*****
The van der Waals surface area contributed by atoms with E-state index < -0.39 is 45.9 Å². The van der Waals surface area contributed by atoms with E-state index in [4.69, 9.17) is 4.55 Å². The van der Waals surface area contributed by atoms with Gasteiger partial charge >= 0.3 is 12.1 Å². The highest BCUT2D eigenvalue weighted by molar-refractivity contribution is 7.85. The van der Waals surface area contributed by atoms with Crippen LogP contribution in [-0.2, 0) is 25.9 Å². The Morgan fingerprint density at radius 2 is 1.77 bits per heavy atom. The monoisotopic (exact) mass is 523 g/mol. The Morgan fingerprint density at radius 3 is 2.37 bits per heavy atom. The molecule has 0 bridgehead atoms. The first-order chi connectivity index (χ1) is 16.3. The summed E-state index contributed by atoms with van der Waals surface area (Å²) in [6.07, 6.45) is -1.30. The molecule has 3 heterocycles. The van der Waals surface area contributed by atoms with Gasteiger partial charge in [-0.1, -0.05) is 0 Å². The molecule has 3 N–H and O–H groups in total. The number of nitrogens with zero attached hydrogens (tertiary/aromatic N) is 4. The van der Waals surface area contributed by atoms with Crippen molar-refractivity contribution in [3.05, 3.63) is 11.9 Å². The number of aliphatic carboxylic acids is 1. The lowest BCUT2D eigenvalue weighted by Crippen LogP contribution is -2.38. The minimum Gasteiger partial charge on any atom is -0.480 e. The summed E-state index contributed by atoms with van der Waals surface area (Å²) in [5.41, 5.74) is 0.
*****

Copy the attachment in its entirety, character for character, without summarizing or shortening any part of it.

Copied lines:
The van der Waals surface area contributed by atoms with E-state index < -0.39 is 45.9 Å². The van der Waals surface area contributed by atoms with E-state index in [4.69, 9.17) is 4.55 Å². The van der Waals surface area contributed by atoms with Gasteiger partial charge >= 0.3 is 12.1 Å². The highest BCUT2D eigenvalue weighted by molar-refractivity contribution is 7.85. The van der Waals surface area contributed by atoms with Crippen LogP contribution in [-0.2, 0) is 25.9 Å². The Morgan fingerprint density at radius 2 is 1.77 bits per heavy atom. The monoisotopic (exact) mass is 523 g/mol. The Morgan fingerprint density at radius 3 is 2.37 bits per heavy atom. The molecule has 0 bridgehead atoms. The first-order chi connectivity index (χ1) is 16.3. The summed E-state index contributed by atoms with van der Waals surface area (Å²) in [6.07, 6.45) is -1.30. The molecule has 3 heterocycles. The van der Waals surface area contributed by atoms with Gasteiger partial charge in [-0.1, -0.05) is 0 Å². The molecule has 3 N–H and O–H groups in total. The number of nitrogens with zero attached hydrogens (tertiary/aromatic N) is 4. The van der Waals surface area contributed by atoms with Crippen molar-refractivity contribution in [3.05, 3.63) is 11.9 Å². The number of aliphatic carboxylic acids is 1. The lowest BCUT2D eigenvalue weighted by Crippen LogP contribution is -2.38. The minimum Gasteiger partial charge on any atom is -0.480 e. The summed E-state index contributed by atoms with van der Waals surface area (Å²) in [5.41, 5.74) is 0.